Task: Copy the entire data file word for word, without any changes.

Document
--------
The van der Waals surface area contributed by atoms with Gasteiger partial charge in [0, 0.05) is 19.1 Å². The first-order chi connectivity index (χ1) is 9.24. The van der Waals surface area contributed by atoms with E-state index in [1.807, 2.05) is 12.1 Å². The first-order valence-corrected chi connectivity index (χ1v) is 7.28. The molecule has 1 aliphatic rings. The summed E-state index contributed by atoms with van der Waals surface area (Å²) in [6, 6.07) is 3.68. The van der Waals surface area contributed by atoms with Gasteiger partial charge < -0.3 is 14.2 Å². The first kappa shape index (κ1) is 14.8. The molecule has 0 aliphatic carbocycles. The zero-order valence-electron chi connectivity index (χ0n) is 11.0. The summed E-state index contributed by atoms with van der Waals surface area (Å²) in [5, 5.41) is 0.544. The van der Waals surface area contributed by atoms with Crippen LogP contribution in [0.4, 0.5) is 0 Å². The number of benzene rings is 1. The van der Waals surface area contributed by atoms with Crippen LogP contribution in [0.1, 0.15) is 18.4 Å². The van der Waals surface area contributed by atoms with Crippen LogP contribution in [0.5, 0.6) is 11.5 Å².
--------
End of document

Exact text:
The van der Waals surface area contributed by atoms with Gasteiger partial charge in [0, 0.05) is 19.1 Å². The first-order chi connectivity index (χ1) is 9.24. The van der Waals surface area contributed by atoms with E-state index in [1.807, 2.05) is 12.1 Å². The first-order valence-corrected chi connectivity index (χ1v) is 7.28. The molecule has 1 aliphatic rings. The summed E-state index contributed by atoms with van der Waals surface area (Å²) in [6, 6.07) is 3.68. The van der Waals surface area contributed by atoms with Gasteiger partial charge < -0.3 is 14.2 Å². The first kappa shape index (κ1) is 14.8. The molecule has 0 aliphatic carbocycles. The zero-order valence-electron chi connectivity index (χ0n) is 11.0. The summed E-state index contributed by atoms with van der Waals surface area (Å²) in [5, 5.41) is 0.544. The van der Waals surface area contributed by atoms with Crippen LogP contribution in [0.4, 0.5) is 0 Å². The number of benzene rings is 1. The van der Waals surface area contributed by atoms with Crippen LogP contribution in [0.1, 0.15) is 18.4 Å². The van der Waals surface area contributed by atoms with Crippen LogP contribution in [0.5, 0.6) is 11.5 Å².